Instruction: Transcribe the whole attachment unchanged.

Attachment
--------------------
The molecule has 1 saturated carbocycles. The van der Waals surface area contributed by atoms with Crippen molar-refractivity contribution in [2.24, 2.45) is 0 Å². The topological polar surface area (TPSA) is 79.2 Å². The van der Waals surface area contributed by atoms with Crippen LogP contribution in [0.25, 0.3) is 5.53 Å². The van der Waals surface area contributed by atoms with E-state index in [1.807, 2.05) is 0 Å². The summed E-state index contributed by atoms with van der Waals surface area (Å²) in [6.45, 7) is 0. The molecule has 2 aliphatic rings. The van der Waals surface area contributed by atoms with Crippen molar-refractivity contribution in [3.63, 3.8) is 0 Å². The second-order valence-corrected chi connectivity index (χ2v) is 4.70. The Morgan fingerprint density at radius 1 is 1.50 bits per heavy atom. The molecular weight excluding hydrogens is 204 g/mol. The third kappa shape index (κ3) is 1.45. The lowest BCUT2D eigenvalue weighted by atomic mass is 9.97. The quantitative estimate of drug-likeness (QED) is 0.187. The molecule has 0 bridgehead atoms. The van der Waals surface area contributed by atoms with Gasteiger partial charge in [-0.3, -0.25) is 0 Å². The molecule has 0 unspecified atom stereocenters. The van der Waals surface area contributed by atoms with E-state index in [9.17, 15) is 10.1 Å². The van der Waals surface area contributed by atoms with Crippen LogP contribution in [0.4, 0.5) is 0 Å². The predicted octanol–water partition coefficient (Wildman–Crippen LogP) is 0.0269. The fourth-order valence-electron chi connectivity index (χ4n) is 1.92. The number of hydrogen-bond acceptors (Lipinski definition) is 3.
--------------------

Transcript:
The molecule has 1 saturated carbocycles. The van der Waals surface area contributed by atoms with Crippen molar-refractivity contribution in [2.24, 2.45) is 0 Å². The topological polar surface area (TPSA) is 79.2 Å². The van der Waals surface area contributed by atoms with Crippen LogP contribution in [0.25, 0.3) is 5.53 Å². The van der Waals surface area contributed by atoms with E-state index in [1.807, 2.05) is 0 Å². The summed E-state index contributed by atoms with van der Waals surface area (Å²) in [6.45, 7) is 0. The molecule has 2 aliphatic rings. The van der Waals surface area contributed by atoms with Crippen molar-refractivity contribution in [3.63, 3.8) is 0 Å². The second-order valence-corrected chi connectivity index (χ2v) is 4.70. The Morgan fingerprint density at radius 1 is 1.50 bits per heavy atom. The molecular weight excluding hydrogens is 204 g/mol. The third kappa shape index (κ3) is 1.45. The lowest BCUT2D eigenvalue weighted by atomic mass is 9.97. The quantitative estimate of drug-likeness (QED) is 0.187. The molecule has 0 bridgehead atoms. The van der Waals surface area contributed by atoms with Gasteiger partial charge in [-0.3, -0.25) is 0 Å². The molecule has 0 unspecified atom stereocenters. The van der Waals surface area contributed by atoms with E-state index in [9.17, 15) is 10.1 Å². The van der Waals surface area contributed by atoms with Crippen LogP contribution in [0.4, 0.5) is 0 Å². The predicted octanol–water partition coefficient (Wildman–Crippen LogP) is 0.0269. The fourth-order valence-electron chi connectivity index (χ4n) is 1.92. The number of hydrogen-bond acceptors (Lipinski definition) is 3.